CA Recommends Refunds For Nuclear Shutdown
LOS ANGELES (AP) — California regulators on Tuesday recommended $94 million in refunds for Southern California utility customers for reduced operating costs at the now-closed San Onofre nuclear power plant.
The California Public Utilities Commission said in a statement that the operating costs were "neither reasonable nor necessary" and are just a portion of what Southern California Edison and San Diego Gas & Electric owe customers.
"The proposed decision is the first in a series that evaluates costs to ensure customers don't pay for both the power plant that was shut down and the power that had to be purchased to replace it," agency Commissioner Mike Florio said. "The CPUC is considering hundreds of millions of dollars in additional refunds to customers."
The proposed decision by the agency's administrative law judges recommends that Southern California Edison refund $74.2 million and part-owner San Diego Gas & Electric refund $19.3 million. The commission will consider the recommendation next month.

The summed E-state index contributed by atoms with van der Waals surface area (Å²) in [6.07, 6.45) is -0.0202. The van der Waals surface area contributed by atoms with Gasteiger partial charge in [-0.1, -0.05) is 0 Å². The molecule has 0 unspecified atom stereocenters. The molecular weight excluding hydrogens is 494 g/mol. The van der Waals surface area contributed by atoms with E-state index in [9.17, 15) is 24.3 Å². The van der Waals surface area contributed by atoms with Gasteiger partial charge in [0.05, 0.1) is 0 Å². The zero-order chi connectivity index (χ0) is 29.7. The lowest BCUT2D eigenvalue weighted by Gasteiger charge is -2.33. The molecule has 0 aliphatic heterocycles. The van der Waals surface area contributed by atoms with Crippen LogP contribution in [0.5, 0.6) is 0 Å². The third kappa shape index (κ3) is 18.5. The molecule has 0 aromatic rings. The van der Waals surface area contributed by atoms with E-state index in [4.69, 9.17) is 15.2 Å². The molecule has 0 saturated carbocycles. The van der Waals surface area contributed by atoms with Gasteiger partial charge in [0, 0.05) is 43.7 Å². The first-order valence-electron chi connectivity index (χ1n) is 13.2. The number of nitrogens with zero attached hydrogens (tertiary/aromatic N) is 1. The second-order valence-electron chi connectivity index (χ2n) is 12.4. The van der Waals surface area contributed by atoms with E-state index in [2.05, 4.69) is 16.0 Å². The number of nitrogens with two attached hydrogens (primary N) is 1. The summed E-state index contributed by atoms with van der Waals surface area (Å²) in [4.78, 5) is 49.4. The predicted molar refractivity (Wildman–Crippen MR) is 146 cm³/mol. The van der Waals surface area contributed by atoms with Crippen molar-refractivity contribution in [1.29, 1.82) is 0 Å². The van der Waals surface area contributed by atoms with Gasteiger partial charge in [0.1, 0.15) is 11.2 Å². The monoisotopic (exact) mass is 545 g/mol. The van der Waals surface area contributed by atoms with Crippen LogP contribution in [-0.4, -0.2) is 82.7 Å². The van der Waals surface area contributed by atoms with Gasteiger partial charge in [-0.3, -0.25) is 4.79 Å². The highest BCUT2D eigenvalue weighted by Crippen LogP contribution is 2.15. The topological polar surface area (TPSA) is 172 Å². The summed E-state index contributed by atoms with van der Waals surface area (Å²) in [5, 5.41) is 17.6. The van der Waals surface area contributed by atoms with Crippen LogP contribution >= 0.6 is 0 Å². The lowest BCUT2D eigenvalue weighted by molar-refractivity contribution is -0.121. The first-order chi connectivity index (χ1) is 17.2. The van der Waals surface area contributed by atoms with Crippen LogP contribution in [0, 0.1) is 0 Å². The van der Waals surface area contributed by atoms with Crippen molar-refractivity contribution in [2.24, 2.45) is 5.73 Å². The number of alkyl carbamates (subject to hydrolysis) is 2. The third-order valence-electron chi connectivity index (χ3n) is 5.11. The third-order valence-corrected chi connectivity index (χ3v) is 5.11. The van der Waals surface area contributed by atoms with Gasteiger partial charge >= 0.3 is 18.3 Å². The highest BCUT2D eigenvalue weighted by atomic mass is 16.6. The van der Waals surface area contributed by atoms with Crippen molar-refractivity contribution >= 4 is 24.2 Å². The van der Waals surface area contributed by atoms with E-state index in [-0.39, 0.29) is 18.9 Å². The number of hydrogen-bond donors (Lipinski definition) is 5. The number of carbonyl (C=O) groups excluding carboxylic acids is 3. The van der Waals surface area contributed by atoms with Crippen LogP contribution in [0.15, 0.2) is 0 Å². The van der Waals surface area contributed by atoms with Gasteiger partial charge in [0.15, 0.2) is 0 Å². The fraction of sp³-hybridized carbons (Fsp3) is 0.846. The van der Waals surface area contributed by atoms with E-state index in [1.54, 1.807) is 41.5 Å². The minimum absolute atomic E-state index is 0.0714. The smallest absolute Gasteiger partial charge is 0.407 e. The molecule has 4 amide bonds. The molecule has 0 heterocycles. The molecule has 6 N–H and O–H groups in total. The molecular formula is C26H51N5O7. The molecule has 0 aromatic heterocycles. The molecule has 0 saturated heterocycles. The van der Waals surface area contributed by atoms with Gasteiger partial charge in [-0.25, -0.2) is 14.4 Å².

SoCal Edison spokeswoman Maureen Brown said the utility was reviewing the proposed decision and had no immediate comment.
A SDG&E spokeswoman had no immediate comment.
The plant was shut down in January 2012 after a small radiation leak led to the discovery of damaged tubing.
Edison closed the plant for good earlier this year.
The proposed decision found that an "unsound decision-making process" led Edison to continue spending money on a restart plan for San Onofre after May 2012, and faulted the utility for not considering "cost effectiveness or alternatives ... or realistically assess the regulatory hurdles blocking a reasonably foreseeable restart."